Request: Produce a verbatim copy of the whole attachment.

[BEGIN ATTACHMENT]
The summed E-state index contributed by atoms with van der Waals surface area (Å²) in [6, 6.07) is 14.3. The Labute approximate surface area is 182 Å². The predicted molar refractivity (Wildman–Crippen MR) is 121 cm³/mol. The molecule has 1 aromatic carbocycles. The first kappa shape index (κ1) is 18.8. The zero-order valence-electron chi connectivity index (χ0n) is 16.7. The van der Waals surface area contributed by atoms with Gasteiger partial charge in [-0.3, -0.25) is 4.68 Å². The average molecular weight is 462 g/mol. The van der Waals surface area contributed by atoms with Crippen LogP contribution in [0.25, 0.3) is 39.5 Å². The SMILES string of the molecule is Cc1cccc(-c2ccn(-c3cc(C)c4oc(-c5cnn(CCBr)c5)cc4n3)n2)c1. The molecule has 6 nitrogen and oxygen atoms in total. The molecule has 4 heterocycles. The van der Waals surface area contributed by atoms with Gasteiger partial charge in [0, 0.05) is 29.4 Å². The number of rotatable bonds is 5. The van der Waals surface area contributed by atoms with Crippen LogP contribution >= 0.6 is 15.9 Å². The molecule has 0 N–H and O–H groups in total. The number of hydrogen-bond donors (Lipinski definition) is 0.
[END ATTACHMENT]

The summed E-state index contributed by atoms with van der Waals surface area (Å²) in [6, 6.07) is 14.3. The Labute approximate surface area is 182 Å². The predicted molar refractivity (Wildman–Crippen MR) is 121 cm³/mol. The molecule has 1 aromatic carbocycles. The first kappa shape index (κ1) is 18.8. The zero-order valence-electron chi connectivity index (χ0n) is 16.7. The van der Waals surface area contributed by atoms with Gasteiger partial charge in [-0.3, -0.25) is 4.68 Å². The average molecular weight is 462 g/mol. The van der Waals surface area contributed by atoms with Crippen LogP contribution in [0.25, 0.3) is 39.5 Å². The SMILES string of the molecule is Cc1cccc(-c2ccn(-c3cc(C)c4oc(-c5cnn(CCBr)c5)cc4n3)n2)c1. The molecule has 6 nitrogen and oxygen atoms in total. The molecule has 4 heterocycles. The van der Waals surface area contributed by atoms with Gasteiger partial charge in [0, 0.05) is 29.4 Å². The number of rotatable bonds is 5. The van der Waals surface area contributed by atoms with Crippen LogP contribution >= 0.6 is 15.9 Å². The molecule has 0 N–H and O–H groups in total. The number of hydrogen-bond donors (Lipinski definition) is 0.